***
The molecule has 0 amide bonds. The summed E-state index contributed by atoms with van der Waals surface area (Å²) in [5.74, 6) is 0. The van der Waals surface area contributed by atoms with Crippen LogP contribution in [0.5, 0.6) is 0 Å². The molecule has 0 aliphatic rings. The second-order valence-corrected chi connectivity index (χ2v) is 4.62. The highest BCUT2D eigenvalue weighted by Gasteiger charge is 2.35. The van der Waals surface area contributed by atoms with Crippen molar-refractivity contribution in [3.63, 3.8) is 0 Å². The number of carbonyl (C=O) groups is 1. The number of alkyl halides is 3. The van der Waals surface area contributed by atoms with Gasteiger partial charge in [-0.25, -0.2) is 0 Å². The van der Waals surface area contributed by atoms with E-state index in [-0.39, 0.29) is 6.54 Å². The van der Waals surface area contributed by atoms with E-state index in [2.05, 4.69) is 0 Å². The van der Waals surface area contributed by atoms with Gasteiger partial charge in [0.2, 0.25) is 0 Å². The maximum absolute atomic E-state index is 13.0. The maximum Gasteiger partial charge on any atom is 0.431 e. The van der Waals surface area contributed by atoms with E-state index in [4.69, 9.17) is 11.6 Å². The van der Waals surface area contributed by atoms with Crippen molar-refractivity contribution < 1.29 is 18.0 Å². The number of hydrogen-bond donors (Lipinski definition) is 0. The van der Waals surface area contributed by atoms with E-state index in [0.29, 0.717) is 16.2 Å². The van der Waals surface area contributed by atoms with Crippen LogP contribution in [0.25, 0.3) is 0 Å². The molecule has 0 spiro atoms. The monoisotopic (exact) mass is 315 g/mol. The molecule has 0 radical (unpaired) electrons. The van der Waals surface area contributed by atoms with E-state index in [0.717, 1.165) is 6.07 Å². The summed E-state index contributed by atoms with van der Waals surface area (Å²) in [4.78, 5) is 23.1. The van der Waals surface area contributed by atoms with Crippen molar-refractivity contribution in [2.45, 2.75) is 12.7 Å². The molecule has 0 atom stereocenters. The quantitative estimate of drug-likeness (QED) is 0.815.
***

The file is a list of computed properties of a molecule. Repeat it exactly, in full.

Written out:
The molecule has 0 amide bonds. The summed E-state index contributed by atoms with van der Waals surface area (Å²) in [5.74, 6) is 0. The van der Waals surface area contributed by atoms with Crippen LogP contribution in [0.5, 0.6) is 0 Å². The molecule has 0 aliphatic rings. The second-order valence-corrected chi connectivity index (χ2v) is 4.62. The highest BCUT2D eigenvalue weighted by Gasteiger charge is 2.35. The van der Waals surface area contributed by atoms with Crippen molar-refractivity contribution in [3.63, 3.8) is 0 Å². The number of carbonyl (C=O) groups is 1. The number of alkyl halides is 3. The van der Waals surface area contributed by atoms with Gasteiger partial charge in [-0.25, -0.2) is 0 Å². The van der Waals surface area contributed by atoms with E-state index in [-0.39, 0.29) is 6.54 Å². The van der Waals surface area contributed by atoms with E-state index in [2.05, 4.69) is 0 Å². The van der Waals surface area contributed by atoms with Gasteiger partial charge in [0.2, 0.25) is 0 Å². The maximum absolute atomic E-state index is 13.0. The maximum Gasteiger partial charge on any atom is 0.431 e. The van der Waals surface area contributed by atoms with E-state index in [4.69, 9.17) is 11.6 Å². The van der Waals surface area contributed by atoms with Crippen molar-refractivity contribution < 1.29 is 18.0 Å². The number of hydrogen-bond donors (Lipinski definition) is 0. The van der Waals surface area contributed by atoms with E-state index in [0.29, 0.717) is 16.2 Å². The van der Waals surface area contributed by atoms with Crippen LogP contribution in [0.25, 0.3) is 0 Å². The molecule has 0 spiro atoms. The monoisotopic (exact) mass is 315 g/mol. The molecule has 0 radical (unpaired) electrons. The van der Waals surface area contributed by atoms with E-state index in [0.717, 1.165) is 6.07 Å². The summed E-state index contributed by atoms with van der Waals surface area (Å²) in [4.78, 5) is 23.1. The van der Waals surface area contributed by atoms with Crippen molar-refractivity contribution in [2.45, 2.75) is 12.7 Å². The molecule has 0 atom stereocenters. The quantitative estimate of drug-likeness (QED) is 0.815.